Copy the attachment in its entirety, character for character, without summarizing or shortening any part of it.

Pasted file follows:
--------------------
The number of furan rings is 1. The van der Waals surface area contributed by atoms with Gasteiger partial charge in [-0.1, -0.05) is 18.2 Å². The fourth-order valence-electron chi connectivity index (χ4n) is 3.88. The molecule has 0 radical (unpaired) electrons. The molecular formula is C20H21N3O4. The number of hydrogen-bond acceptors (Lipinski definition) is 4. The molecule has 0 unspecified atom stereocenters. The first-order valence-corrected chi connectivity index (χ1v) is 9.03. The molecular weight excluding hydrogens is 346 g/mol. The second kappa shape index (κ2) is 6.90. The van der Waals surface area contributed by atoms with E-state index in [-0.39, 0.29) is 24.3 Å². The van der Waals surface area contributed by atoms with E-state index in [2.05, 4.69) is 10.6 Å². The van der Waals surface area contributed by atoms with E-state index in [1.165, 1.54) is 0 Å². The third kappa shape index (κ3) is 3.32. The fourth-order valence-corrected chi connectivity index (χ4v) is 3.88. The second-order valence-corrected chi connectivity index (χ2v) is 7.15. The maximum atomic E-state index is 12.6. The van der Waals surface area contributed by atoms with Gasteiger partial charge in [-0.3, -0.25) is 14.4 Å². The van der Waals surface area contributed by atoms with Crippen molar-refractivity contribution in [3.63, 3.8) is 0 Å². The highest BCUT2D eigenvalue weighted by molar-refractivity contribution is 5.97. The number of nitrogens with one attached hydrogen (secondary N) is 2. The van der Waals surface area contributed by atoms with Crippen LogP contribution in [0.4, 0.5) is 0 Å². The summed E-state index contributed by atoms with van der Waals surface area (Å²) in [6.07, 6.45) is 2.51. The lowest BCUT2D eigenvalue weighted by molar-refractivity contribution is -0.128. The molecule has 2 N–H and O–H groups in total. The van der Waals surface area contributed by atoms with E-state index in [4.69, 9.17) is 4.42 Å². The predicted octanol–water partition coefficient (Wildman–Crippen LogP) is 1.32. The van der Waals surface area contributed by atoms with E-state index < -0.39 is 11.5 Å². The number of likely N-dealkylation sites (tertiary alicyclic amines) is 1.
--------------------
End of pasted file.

The number of furan rings is 1. The van der Waals surface area contributed by atoms with Gasteiger partial charge in [-0.1, -0.05) is 18.2 Å². The fourth-order valence-electron chi connectivity index (χ4n) is 3.88. The molecule has 0 radical (unpaired) electrons. The molecular formula is C20H21N3O4. The number of hydrogen-bond acceptors (Lipinski definition) is 4. The molecule has 0 unspecified atom stereocenters. The first-order valence-corrected chi connectivity index (χ1v) is 9.03. The molecular weight excluding hydrogens is 346 g/mol. The second kappa shape index (κ2) is 6.90. The van der Waals surface area contributed by atoms with E-state index in [-0.39, 0.29) is 24.3 Å². The van der Waals surface area contributed by atoms with E-state index in [2.05, 4.69) is 10.6 Å². The van der Waals surface area contributed by atoms with E-state index in [1.165, 1.54) is 0 Å². The third kappa shape index (κ3) is 3.32. The fourth-order valence-corrected chi connectivity index (χ4v) is 3.88. The second-order valence-corrected chi connectivity index (χ2v) is 7.15. The maximum atomic E-state index is 12.6. The van der Waals surface area contributed by atoms with Gasteiger partial charge in [-0.3, -0.25) is 14.4 Å². The van der Waals surface area contributed by atoms with Crippen molar-refractivity contribution in [3.63, 3.8) is 0 Å². The highest BCUT2D eigenvalue weighted by molar-refractivity contribution is 5.97. The number of nitrogens with one attached hydrogen (secondary N) is 2. The van der Waals surface area contributed by atoms with Crippen LogP contribution in [0.4, 0.5) is 0 Å². The summed E-state index contributed by atoms with van der Waals surface area (Å²) in [6.07, 6.45) is 2.51. The lowest BCUT2D eigenvalue weighted by molar-refractivity contribution is -0.128. The molecule has 2 N–H and O–H groups in total. The van der Waals surface area contributed by atoms with E-state index in [4.69, 9.17) is 4.42 Å². The predicted octanol–water partition coefficient (Wildman–Crippen LogP) is 1.32. The van der Waals surface area contributed by atoms with E-state index < -0.39 is 11.5 Å². The number of likely N-dealkylation sites (tertiary alicyclic amines) is 1.